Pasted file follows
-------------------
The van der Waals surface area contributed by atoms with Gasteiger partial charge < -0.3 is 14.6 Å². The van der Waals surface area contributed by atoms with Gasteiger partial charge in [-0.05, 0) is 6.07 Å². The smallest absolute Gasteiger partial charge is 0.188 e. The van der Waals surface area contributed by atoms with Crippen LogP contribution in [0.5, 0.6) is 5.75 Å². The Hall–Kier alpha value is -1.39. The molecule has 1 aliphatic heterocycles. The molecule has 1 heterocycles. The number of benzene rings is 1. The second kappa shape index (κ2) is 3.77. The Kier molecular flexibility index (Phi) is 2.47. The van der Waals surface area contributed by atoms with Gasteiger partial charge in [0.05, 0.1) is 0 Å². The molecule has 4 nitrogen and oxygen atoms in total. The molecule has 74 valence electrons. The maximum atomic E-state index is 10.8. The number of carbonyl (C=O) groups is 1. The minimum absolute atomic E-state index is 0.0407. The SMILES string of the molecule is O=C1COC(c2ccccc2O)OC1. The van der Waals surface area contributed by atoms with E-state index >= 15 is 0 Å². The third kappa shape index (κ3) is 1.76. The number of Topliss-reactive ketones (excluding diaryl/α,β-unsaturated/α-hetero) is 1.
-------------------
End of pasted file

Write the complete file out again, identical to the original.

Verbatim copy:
The van der Waals surface area contributed by atoms with Gasteiger partial charge < -0.3 is 14.6 Å². The van der Waals surface area contributed by atoms with Gasteiger partial charge in [-0.05, 0) is 6.07 Å². The smallest absolute Gasteiger partial charge is 0.188 e. The van der Waals surface area contributed by atoms with Crippen LogP contribution in [0.5, 0.6) is 5.75 Å². The Hall–Kier alpha value is -1.39. The molecule has 1 aliphatic heterocycles. The molecule has 1 heterocycles. The number of benzene rings is 1. The second kappa shape index (κ2) is 3.77. The Kier molecular flexibility index (Phi) is 2.47. The van der Waals surface area contributed by atoms with Gasteiger partial charge in [0.05, 0.1) is 0 Å². The molecule has 4 nitrogen and oxygen atoms in total. The molecule has 74 valence electrons. The maximum atomic E-state index is 10.8. The number of carbonyl (C=O) groups is 1. The minimum absolute atomic E-state index is 0.0407. The SMILES string of the molecule is O=C1COC(c2ccccc2O)OC1. The van der Waals surface area contributed by atoms with E-state index >= 15 is 0 Å². The third kappa shape index (κ3) is 1.76. The number of Topliss-reactive ketones (excluding diaryl/α,β-unsaturated/α-hetero) is 1.